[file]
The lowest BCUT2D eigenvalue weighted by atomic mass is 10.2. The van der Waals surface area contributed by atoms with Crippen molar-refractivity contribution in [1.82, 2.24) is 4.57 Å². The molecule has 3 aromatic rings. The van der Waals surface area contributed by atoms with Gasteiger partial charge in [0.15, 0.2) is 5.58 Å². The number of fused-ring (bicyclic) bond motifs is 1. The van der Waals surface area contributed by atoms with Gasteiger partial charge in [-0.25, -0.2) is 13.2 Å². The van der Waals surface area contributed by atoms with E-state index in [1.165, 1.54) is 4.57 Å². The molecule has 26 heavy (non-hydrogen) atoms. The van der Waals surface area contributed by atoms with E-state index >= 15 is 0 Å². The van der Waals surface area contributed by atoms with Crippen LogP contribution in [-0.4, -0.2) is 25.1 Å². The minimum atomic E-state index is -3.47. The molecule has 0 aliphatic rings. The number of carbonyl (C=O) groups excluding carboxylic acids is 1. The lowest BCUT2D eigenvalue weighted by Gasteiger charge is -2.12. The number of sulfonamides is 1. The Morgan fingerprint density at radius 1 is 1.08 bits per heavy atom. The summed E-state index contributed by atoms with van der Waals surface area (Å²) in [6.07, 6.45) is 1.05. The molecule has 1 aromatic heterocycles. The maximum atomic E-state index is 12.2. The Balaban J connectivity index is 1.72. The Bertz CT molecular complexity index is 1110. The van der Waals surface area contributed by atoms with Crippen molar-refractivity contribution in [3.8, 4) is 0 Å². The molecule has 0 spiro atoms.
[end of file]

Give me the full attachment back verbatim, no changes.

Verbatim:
The lowest BCUT2D eigenvalue weighted by atomic mass is 10.2. The van der Waals surface area contributed by atoms with Crippen molar-refractivity contribution in [1.82, 2.24) is 4.57 Å². The molecule has 3 aromatic rings. The van der Waals surface area contributed by atoms with Gasteiger partial charge in [0.15, 0.2) is 5.58 Å². The number of fused-ring (bicyclic) bond motifs is 1. The van der Waals surface area contributed by atoms with Gasteiger partial charge in [-0.25, -0.2) is 13.2 Å². The van der Waals surface area contributed by atoms with E-state index in [1.165, 1.54) is 4.57 Å². The molecule has 26 heavy (non-hydrogen) atoms. The van der Waals surface area contributed by atoms with E-state index >= 15 is 0 Å². The van der Waals surface area contributed by atoms with Crippen LogP contribution in [-0.4, -0.2) is 25.1 Å². The minimum atomic E-state index is -3.47. The molecule has 0 aliphatic rings. The number of carbonyl (C=O) groups excluding carboxylic acids is 1. The lowest BCUT2D eigenvalue weighted by Gasteiger charge is -2.12. The number of sulfonamides is 1. The Morgan fingerprint density at radius 1 is 1.08 bits per heavy atom. The summed E-state index contributed by atoms with van der Waals surface area (Å²) in [6.07, 6.45) is 1.05. The molecule has 1 aromatic heterocycles. The maximum atomic E-state index is 12.2. The Balaban J connectivity index is 1.72. The Bertz CT molecular complexity index is 1110. The van der Waals surface area contributed by atoms with Crippen molar-refractivity contribution in [3.8, 4) is 0 Å². The molecule has 0 spiro atoms.